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The dynamic control of signal transduction networks in cancer cells

Key Points

  • Signal transduction networks (STNs) regulate fundamental biological processes by integrating and computing external and internal signals to adjust cellular physiology to changing environmental and intrinsic cues.

  • Much of the computing function of STNs is carried out by small network modules that function as switches, noise filters, oscillators, signal integrators and distributors, combinatorial ensembles of which can translate complex molecular reactions into accurate biological responses.

  • STN components are frequently affected in cancer by genetic mutations or epigenetic silencing, causing STN rewiring that modulates the biological effects of these genetic and epigenetic changes.

  • These STN alterations in cancer dynamically integrate intrinsic genetic and epigenetic changes with external stress factors, such as drug or radiation treatments, generating new network states that can profoundly change the ability of the cancer cells to survive, grow and spread.

  • Mathematical and computational modelling are powerful tools for the analysis of STNs and STN aberrations and for understanding and predicting the effects of mutations and therapeutic interventions in cancer.

Abstract

Cancer is often considered a genetic disease. However, much of the enormous plasticity of cancer cells to evolve different phenotypes, to adapt to challenging microenvironments and to withstand therapeutic assaults is encoded by the structure and spatiotemporal dynamics of signal transduction networks. In this Review, we discuss recent concepts concerning how the rich signalling dynamics afforded by these networks are regulated and how they impinge on cancer cell proliferation, survival, invasiveness and drug resistance. Understanding this dynamic circuitry by mathematical modelling could pave the way to new therapeutic approaches and personalized treatments.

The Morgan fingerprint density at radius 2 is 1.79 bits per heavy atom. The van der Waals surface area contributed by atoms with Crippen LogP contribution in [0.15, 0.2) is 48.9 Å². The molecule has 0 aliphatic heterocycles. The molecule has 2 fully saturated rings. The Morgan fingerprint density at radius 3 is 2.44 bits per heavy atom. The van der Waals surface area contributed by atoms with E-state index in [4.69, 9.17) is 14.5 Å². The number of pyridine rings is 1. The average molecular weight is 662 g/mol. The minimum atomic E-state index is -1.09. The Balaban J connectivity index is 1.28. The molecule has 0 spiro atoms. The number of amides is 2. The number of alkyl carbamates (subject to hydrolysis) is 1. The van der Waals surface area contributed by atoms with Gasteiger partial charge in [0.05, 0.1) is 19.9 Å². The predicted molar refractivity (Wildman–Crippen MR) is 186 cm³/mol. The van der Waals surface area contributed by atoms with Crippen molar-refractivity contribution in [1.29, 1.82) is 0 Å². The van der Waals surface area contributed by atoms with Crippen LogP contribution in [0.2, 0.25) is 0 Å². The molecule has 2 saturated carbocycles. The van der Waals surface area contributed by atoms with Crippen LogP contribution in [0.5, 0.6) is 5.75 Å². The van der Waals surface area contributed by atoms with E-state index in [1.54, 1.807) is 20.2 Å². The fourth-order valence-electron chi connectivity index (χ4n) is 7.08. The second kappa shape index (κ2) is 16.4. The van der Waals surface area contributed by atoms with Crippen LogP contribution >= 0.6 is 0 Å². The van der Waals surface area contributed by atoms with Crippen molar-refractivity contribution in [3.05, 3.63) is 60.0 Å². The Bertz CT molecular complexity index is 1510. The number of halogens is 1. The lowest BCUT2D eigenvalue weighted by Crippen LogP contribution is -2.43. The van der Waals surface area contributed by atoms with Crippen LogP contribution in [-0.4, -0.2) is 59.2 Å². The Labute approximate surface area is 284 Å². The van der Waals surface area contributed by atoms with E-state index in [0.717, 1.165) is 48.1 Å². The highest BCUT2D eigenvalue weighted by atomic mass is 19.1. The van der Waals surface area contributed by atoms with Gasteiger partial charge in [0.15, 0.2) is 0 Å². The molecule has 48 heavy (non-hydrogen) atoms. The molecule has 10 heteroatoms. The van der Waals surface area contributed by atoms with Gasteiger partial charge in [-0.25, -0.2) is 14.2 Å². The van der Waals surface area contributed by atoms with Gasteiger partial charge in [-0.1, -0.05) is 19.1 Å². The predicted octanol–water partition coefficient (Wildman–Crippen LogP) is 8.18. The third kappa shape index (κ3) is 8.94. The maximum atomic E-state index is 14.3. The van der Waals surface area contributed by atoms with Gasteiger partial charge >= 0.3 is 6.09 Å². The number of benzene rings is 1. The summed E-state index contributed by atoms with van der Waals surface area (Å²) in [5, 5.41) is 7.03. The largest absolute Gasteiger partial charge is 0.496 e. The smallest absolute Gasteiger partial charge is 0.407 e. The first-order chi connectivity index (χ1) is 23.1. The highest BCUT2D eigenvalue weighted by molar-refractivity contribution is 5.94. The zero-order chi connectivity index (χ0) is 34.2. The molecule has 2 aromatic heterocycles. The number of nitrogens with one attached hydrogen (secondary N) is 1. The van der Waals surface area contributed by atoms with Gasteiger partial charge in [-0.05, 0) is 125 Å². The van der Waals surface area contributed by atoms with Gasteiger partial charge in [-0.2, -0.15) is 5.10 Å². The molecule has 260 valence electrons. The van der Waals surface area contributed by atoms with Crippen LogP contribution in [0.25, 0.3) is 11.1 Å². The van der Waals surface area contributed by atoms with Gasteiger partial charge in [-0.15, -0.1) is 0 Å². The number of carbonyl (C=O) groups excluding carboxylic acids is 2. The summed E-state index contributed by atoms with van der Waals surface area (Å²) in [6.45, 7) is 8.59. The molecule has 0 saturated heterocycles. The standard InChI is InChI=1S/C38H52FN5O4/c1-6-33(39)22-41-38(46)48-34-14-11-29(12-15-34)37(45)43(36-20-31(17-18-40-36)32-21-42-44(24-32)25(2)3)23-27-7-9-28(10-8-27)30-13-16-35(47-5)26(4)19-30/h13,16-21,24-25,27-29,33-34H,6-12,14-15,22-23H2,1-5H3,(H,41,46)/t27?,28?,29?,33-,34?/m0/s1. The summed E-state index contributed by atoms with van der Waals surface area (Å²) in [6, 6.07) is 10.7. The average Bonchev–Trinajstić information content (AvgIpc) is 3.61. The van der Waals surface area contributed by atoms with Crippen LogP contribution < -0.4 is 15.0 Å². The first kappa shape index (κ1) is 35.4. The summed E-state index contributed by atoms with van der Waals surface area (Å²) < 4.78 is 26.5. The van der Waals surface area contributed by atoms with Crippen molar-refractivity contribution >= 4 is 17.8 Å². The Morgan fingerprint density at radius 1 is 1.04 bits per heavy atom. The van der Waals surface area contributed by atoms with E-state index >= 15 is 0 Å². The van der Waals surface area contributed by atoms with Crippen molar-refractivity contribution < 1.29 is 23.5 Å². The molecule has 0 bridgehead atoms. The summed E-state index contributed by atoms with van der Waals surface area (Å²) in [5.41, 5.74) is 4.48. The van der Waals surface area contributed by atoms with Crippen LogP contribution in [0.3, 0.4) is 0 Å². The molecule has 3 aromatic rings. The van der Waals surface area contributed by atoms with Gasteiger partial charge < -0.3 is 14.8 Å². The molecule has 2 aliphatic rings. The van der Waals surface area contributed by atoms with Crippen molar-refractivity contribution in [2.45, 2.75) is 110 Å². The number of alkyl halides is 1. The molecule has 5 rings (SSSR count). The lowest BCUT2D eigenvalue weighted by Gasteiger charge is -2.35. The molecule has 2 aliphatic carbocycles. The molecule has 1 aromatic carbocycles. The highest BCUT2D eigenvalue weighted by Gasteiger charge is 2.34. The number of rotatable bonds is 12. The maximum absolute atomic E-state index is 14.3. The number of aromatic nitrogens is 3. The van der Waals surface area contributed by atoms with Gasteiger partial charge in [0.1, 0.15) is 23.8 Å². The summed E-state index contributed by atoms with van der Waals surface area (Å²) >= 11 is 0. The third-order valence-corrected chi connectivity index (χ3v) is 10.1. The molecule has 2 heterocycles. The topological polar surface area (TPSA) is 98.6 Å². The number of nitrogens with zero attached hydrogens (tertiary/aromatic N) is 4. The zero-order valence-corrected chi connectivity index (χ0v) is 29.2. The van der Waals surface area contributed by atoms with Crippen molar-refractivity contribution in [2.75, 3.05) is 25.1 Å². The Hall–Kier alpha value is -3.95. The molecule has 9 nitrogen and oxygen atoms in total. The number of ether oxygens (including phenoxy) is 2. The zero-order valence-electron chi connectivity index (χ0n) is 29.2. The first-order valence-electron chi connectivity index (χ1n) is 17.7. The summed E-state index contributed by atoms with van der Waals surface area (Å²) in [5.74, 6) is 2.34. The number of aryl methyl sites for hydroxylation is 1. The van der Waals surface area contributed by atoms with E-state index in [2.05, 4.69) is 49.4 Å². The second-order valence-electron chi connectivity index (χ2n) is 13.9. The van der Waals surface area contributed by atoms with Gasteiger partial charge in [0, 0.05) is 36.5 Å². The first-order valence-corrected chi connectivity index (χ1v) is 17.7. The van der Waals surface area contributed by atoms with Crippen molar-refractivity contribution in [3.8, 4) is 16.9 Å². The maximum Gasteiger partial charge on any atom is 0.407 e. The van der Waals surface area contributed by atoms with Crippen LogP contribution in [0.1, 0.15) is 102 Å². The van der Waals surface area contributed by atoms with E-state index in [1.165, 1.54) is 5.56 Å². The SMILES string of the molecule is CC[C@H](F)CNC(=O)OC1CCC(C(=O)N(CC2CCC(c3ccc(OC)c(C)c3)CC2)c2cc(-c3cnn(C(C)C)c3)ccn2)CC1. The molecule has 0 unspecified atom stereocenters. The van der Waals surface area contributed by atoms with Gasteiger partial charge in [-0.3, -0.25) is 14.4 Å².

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Figure 1: Examples of the role of feedback control in signal transduction networks.
Figure 2: Dynamic control of EMT.
Figure 3: Pathway crosstalk.
Figure 4: Transcriptional dynamics.
Figure 5: Network-mediated mechanisms of drug resistance.

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Acknowledgements

This work was supported by the Science Foundation Ireland under grant number 06/CE/B1129 and the European Union FP7 (Seventh Framework Programme for Research and Technological Development) under grant number 259348–2 ASSET (Analysing and Striking the Sensitivities of Embryonal Tumours).

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Glossary

Cybernetics

A field of science that studies the properties and topology of systems that receive, store and process information to use it for control purposes.

Network topology

The structure of a network as determined by the nodes (components) and edges (connections between them).

Bistability (or multistability)

Refers to a system having two (or more) stable states. For instance, a switch is a bistable system that can be in either an ON or an OFF state.

Feedback loops